A few weeks have passed since Google released Penguin 2.0, and websites across the Internet are feeling the impact. Some are seeing decreases in organic traffic while others appear to experience little to no change in comparison to Penguin 1.0.
According to Matt Cutts, “About 2.3% of English-US queries are affected to the degree that a regular user might notice. The change has also finished rolling out for other languages world-wide.” This algorithm update mostly affects those sites that had engaged in dodgy practices to begin with, but it will necessitate many needing to adjust their SEO strategies going forward as Google shifts its ranking metrics.
Those that are experiencing a hit to their organic traffic are left with many questions about what they can do to mitigate the effects of this Google update. In order to fully understand Penguin 2.0, we must return to the Panda and Penguin 1.0 updates and come to a fuller comprehension of what direction Google is attempting to take the Internet.
Panda and Penguin 1.0 Sliced Through SPAM
Panda made it clear that Google was on the path to increasing the value of quality content. It punished low quality content and rewarded user-valued content. Unique content was elevated to a positive indicator of value. This effectively reduced the value of copy-and-paste websites and plagiarized articles to nil in order to reduce SPAM in search engine result pages. The goal here was clearly to flush out over-optimized, low-value content.
Penguin 1.0 accomplished an almost identical quality goal with links and grey-area link-building strategies. Sites with paid text links, those from comment spam, or from questionable or clearly paid marketing sites all took a massive hit when Penguin 1.0 was released. The goal here too was to eliminate SPAM search engine results that ranked due to over-optimized, low-value links.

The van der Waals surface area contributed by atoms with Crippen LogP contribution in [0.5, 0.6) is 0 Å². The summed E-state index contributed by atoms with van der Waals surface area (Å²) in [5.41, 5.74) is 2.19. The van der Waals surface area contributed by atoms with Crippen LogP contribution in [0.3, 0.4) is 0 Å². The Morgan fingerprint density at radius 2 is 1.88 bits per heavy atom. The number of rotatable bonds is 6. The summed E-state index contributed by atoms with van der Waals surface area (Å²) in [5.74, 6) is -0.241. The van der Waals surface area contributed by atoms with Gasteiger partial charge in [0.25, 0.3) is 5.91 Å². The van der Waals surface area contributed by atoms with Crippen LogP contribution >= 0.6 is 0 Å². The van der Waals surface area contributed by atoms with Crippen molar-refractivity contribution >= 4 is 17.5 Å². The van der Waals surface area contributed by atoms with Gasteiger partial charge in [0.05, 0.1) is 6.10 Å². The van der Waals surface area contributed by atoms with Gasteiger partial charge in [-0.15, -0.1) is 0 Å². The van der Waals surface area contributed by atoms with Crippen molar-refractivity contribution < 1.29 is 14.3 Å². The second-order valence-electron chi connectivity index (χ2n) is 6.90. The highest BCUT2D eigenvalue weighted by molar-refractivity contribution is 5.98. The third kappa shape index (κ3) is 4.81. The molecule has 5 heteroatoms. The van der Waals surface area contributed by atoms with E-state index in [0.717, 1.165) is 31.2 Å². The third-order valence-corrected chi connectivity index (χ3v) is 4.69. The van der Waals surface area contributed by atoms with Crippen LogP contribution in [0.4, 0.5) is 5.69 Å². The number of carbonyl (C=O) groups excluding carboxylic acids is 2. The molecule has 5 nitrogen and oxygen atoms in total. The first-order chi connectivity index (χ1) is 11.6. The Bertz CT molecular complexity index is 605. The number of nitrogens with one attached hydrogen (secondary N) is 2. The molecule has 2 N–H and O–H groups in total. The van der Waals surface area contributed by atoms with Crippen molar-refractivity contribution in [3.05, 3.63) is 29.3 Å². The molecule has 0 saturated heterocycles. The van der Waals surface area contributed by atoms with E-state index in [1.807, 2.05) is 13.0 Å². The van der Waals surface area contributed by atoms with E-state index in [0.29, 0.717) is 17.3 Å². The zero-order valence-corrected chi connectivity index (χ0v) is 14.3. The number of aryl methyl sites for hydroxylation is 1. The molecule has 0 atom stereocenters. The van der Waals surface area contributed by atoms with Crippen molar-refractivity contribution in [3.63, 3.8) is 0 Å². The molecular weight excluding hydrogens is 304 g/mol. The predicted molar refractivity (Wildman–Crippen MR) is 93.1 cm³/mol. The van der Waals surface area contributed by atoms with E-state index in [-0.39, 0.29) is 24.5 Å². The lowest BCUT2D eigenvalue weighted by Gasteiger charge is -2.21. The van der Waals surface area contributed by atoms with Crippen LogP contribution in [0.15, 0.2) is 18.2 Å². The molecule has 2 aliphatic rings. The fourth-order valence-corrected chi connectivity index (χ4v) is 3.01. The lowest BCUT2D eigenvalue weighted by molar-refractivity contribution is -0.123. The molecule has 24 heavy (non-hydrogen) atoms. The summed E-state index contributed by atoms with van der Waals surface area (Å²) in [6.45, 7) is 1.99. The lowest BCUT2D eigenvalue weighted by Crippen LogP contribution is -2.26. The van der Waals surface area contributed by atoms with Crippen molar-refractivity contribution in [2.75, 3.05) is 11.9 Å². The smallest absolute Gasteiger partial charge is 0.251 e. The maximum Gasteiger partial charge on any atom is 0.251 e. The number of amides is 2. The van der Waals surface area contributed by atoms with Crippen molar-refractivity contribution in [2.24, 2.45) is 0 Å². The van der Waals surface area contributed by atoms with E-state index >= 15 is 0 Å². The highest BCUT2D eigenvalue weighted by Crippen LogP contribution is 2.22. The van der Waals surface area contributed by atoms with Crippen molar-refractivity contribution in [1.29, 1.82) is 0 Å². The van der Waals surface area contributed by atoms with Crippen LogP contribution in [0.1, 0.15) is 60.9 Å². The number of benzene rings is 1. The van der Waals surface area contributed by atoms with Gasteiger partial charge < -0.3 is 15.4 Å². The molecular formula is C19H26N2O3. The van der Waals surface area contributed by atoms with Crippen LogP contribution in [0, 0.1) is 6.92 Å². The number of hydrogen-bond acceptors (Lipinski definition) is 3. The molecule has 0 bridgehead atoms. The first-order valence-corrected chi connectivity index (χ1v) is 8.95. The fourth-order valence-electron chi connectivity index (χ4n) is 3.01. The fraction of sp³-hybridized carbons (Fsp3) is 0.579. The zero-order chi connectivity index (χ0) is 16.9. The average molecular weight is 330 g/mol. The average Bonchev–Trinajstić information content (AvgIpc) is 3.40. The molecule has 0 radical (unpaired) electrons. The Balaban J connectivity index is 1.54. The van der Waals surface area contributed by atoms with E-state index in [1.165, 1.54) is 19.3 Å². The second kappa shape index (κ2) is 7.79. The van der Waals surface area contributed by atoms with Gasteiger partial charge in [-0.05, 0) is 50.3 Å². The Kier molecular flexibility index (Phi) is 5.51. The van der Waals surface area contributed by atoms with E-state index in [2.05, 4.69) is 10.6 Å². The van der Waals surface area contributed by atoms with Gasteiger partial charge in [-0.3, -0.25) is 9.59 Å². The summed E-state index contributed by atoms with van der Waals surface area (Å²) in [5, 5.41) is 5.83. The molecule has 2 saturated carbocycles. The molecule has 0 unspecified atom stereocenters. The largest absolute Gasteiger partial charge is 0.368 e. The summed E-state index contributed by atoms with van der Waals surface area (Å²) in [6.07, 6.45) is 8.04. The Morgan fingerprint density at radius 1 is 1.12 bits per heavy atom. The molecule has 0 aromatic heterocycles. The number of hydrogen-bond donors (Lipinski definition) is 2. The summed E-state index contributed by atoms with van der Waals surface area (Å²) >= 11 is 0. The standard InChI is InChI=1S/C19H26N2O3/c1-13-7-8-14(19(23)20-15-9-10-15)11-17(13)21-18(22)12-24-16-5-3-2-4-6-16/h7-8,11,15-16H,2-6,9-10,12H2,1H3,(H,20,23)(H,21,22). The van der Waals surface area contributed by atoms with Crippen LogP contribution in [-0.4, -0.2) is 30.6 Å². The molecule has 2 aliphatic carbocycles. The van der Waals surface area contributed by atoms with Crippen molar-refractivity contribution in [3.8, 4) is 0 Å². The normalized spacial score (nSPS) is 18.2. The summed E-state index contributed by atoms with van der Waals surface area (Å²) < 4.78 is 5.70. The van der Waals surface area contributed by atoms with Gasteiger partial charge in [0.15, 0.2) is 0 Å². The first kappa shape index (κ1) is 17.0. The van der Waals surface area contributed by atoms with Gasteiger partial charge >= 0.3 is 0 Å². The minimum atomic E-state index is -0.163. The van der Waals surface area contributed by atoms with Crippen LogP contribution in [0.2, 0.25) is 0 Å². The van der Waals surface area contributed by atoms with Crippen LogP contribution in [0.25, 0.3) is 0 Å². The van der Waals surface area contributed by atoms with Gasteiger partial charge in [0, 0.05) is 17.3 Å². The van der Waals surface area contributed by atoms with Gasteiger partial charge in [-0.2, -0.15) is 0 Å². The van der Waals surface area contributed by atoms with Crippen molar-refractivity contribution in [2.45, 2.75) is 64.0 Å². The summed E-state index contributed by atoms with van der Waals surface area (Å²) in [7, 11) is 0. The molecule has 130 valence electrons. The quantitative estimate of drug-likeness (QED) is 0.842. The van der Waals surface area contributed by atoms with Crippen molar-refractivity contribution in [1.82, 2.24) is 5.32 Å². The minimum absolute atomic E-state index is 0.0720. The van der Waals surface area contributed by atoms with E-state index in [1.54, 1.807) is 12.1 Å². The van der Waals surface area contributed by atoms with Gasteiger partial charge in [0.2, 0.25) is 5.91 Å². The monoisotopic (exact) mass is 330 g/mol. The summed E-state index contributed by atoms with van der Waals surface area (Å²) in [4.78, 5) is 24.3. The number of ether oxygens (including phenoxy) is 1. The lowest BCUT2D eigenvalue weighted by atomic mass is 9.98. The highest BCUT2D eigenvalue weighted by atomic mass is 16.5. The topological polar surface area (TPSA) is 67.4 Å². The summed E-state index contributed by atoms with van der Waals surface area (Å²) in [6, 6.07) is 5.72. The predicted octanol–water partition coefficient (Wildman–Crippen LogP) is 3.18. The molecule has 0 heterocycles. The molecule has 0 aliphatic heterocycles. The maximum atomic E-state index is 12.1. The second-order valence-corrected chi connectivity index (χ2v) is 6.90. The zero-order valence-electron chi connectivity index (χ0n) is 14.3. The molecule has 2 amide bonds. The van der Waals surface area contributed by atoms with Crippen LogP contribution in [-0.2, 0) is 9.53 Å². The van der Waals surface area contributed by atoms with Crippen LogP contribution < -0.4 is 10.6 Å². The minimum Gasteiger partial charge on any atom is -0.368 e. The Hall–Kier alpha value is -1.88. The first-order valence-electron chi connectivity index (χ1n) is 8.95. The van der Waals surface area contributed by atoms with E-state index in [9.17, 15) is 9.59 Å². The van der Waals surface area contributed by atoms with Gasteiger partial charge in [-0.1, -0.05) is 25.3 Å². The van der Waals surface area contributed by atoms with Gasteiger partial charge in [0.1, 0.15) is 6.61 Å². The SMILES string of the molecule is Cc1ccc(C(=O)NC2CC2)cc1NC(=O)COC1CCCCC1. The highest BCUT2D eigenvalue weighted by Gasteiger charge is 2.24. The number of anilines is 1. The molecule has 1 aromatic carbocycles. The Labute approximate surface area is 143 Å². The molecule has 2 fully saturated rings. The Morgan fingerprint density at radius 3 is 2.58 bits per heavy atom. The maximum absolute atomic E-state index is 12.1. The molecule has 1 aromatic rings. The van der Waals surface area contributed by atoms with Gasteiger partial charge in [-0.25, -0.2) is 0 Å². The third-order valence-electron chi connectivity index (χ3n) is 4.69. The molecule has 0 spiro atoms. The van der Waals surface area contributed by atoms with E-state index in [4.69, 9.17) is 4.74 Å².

Clearly, Google is attempting to create an environment in which gamesmanship does not equal true search engine user value. While some in the SEO world may grumble about having to retire familiar though outdated strategies, the overarching goal of these updates was to increase the quality of content presented to search engine users, and that is a good thing.
Penguin 2.0: Site Context and Local for Mobile
Penguin 2.0 then takes Google’s plan for a higher quality user experience to where the user lives, both figuratively and literally. The next step in Penguin’s validation of a site’s topical authority is an effort to ensure that websites are indexed in the right context so that they may be presented only to relevant queries. The effort appears to be about contextualization, whether that context is industry, marketing vertical, field, or topic-based. Penguin 2.0 attempts to ensure that sites are put into the proper grouping with their peers, competitors, and other sites of the same topical or functional value to search engine users.
Further, Penguin 2.0 appears to indicate that Google has noticed how much search engine user behavior is migrating to mobile devices. As search engine users continue to do more online browsing via mobile platforms, the nature of their search engine use is changing as well. Local search is one of the dominant uses for the mobile Internet, and Penguin appears to be preparing us for this mobile future.
Penguin 2.0 Wants to Know Where Your Site Belongs
Google has made it clear that the word of the day is authenticity. Penguin 2.0 is an attempt to validate the value of sites in their proper context and in the eyes of their topical target audience. As discussed in the GoogleWebmasterHelp video embedded below, Penguin 2.0 raises the value of content both onsite and offsite in order to validate site value. By evaluating articles, PDFs, podcasts, presentations, press releases, videos, webinars, and other website content, Penguin 2.0 takes a skeptical eye to every site’s user value.